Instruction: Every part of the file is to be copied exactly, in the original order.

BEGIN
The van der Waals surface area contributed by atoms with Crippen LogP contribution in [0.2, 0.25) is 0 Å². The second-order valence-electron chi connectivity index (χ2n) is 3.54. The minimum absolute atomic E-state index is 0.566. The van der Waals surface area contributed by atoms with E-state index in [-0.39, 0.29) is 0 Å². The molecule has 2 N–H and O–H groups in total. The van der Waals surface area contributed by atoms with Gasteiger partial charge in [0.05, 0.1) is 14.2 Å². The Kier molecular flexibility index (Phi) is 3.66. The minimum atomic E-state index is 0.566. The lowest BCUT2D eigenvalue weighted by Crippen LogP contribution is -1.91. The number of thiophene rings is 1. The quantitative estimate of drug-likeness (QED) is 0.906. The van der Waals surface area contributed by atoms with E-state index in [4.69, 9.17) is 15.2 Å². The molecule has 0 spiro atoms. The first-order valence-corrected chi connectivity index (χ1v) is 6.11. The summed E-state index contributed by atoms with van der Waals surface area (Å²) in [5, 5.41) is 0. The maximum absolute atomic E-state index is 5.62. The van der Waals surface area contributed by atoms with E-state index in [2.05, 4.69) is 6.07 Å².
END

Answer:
The van der Waals surface area contributed by atoms with Crippen LogP contribution in [0.2, 0.25) is 0 Å². The second-order valence-electron chi connectivity index (χ2n) is 3.54. The minimum absolute atomic E-state index is 0.566. The van der Waals surface area contributed by atoms with E-state index in [-0.39, 0.29) is 0 Å². The molecule has 2 N–H and O–H groups in total. The van der Waals surface area contributed by atoms with Gasteiger partial charge in [0.05, 0.1) is 14.2 Å². The Kier molecular flexibility index (Phi) is 3.66. The minimum atomic E-state index is 0.566. The lowest BCUT2D eigenvalue weighted by Crippen LogP contribution is -1.91. The number of thiophene rings is 1. The quantitative estimate of drug-likeness (QED) is 0.906. The van der Waals surface area contributed by atoms with E-state index in [4.69, 9.17) is 15.2 Å². The molecule has 0 spiro atoms. The first-order valence-corrected chi connectivity index (χ1v) is 6.11. The summed E-state index contributed by atoms with van der Waals surface area (Å²) in [5, 5.41) is 0. The maximum absolute atomic E-state index is 5.62. The van der Waals surface area contributed by atoms with E-state index in [2.05, 4.69) is 6.07 Å².